Here is an excerpt from an article that appeared in The New York Times (September 3, 2011) in which Robert B. Reich shares his thoughts about unemployment and under-employment among those who comprise a shrinking, evaporating middle class. To read the complete article, please click here.
* * *
THE 5 percent of Americans with the highest incomes now account for 37 percent of all consumer purchases, according to the latest research from Moody’s Analytics. That should come as no surprise. Our society has become more and more unequal.
When so much income goes to the top, the middle class doesn’t have enough purchasing power to keep the economy going without sinking ever more deeply into debt — which, as we’ve seen, ends badly. An economy so dependent on the spending of a few is also prone to great booms and busts. The rich splurge and speculate when their savings are doing well. But when the values of their assets tumble, they pull back. That can lead to wild gyrations. Sound familiar?
The economy won’t really bounce back until America’s surge toward inequality is reversed. Even if by some miracle President Obama gets support for a second big stimulus while Ben S. Bernanke’s Fed keeps interest rates near zero, neither will do the trick without a middle class capable of spending. Pump-priming works only when a well contains enough water.
Look back over the last hundred years and you’ll see the pattern. During periods when the very rich took home a much smaller proportion of total income — as in the Great Prosperity between 1947 and 1977 — the nation as a whole grew faster and median wages surged. We created a virtuous cycle in which an ever growing middle class had the ability to consume more goods and services, which created more and better jobs, thereby stoking demand. The rising tide did in fact lift all boats.
During periods when the very rich took home a larger proportion — as between 1918 and 1933, and in the Great Regression from 1981 to the present day — growth slowed, median wages stagnated and we suffered giant downturns. It’s no mere coincidence that over the last century the top earners’ share of the nation’s total income peaked in 1928 and 2007 — the two years just preceding the biggest downturns.
Starting in the late 1970s, the middle class began to weaken. Although productivity continued to grow and the economy continued to expand, wages began flattening in the 1970s because new technologies — container ships, satellite communications, eventually computers and the Internet — started to undermine any American job that could be automated or done more cheaply abroad. The same technologies bestowed ever larger rewards on people who could use them to innovate and solve problems. Some were product entrepreneurs; a growing number were financial entrepreneurs. The pay of graduates of prestigious colleges and M.B.A. programs — the “talent” who reached the pinnacles of power in executive suites and on Wall Street — soared.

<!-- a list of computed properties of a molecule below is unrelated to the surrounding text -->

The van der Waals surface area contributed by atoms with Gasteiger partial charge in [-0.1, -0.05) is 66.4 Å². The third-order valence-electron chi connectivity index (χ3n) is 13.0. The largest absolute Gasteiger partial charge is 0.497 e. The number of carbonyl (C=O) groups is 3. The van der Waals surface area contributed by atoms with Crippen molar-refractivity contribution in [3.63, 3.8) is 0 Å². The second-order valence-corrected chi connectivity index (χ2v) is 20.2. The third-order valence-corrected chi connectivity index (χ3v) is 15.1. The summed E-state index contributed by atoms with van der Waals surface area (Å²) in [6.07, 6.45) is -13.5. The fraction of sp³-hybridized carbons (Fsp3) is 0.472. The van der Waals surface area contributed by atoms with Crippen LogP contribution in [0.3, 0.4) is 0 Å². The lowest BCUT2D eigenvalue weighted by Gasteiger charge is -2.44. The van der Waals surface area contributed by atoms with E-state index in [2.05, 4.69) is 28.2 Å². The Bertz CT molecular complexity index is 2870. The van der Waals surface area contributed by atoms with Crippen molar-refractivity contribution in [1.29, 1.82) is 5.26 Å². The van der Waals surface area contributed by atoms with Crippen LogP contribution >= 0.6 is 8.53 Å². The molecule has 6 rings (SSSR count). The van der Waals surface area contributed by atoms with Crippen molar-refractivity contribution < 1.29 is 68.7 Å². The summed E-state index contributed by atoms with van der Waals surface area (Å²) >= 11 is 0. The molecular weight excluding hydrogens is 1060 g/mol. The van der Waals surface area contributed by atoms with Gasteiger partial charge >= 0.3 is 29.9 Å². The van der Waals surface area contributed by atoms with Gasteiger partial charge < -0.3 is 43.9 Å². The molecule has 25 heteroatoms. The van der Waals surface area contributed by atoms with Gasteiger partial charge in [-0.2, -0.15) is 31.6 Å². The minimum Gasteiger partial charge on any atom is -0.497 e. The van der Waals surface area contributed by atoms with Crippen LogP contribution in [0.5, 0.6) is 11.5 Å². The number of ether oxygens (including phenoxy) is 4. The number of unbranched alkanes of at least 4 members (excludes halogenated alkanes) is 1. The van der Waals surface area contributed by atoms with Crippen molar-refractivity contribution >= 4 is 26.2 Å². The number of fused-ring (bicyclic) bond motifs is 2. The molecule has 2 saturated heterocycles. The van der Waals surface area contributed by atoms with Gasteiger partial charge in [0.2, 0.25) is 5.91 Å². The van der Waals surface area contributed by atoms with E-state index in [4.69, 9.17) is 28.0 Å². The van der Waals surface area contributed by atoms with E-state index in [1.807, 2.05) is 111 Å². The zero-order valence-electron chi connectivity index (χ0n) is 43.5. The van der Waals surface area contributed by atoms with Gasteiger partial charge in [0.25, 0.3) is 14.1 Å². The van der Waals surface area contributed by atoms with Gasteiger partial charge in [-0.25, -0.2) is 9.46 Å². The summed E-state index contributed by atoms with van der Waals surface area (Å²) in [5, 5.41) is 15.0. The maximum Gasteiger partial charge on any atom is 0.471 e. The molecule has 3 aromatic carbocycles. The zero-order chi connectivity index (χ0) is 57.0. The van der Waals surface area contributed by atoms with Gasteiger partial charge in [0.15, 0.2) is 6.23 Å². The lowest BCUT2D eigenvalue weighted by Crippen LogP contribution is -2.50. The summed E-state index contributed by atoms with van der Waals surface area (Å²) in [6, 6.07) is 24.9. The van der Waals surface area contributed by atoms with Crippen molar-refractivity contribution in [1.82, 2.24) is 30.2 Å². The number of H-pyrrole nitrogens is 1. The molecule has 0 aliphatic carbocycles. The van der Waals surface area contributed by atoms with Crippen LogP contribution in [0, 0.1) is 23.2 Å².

The middle class nonetheless continued to spend, at first enabled by the flow of women into the work force. (In the 1960s only 12 percent of married women with young children were working for pay; by the late 1990s, 55 percent were.) When that way of life stopped generating enough income, Americans went deeper into debt. From the late 1990s to 2007, the typical household debt grew by a third. As long as housing values continued to rise it seemed a painless way to get additional money.
Eventually, of course, the bubble burst. That ended the middle class’s remarkable ability to keep spending in the face of near stagnant wages. The puzzle is why so little has been done in the last 40 years to help deal with the subversion of the economic power of the middle class. With the continued gains from economic growth, the nation could have enabled more people to become problem solvers and innovators — through early childhood education, better public schools, expanded access to higher education and more efficient public transportation.
We might have enlarged safety nets — by having unemployment insurance cover part-time work, by giving transition assistance to move to new jobs in new locations, by creating insurance for communities that lost a major employer. And we could have made Medicare available to anyone.
* * *
To read the complete article, please click here.
Robert B. Reich is the former secretary of labor, a professor at the University of California, Berkeley, and the author of Aftershock: The Next Economy and America’s Future.
Richard S. Tedlow
Portfolio/The Penguin Group (2006)
While reading and then reviewing Richard Tedlow’s previous books, I was soon convinced that he is a cultural anthropologist as well as a business historian. With consummate skill, he creates a richly textured context within which he analyzes various corporate executives. Moreover, his talents as an historian are comparable with those of Joseph J. Ellis and David McCullough. As he explains in the introduction to this book, he interviewed dozens of people about the life and times of Andy Grove, asking each “What would make this book a page-turner for you?” Here are three responses:
“I want to know how he thinks.”
“I want to know how all these decisions really did get made.”
“I want to know all the stuff that he won’t tell you about.”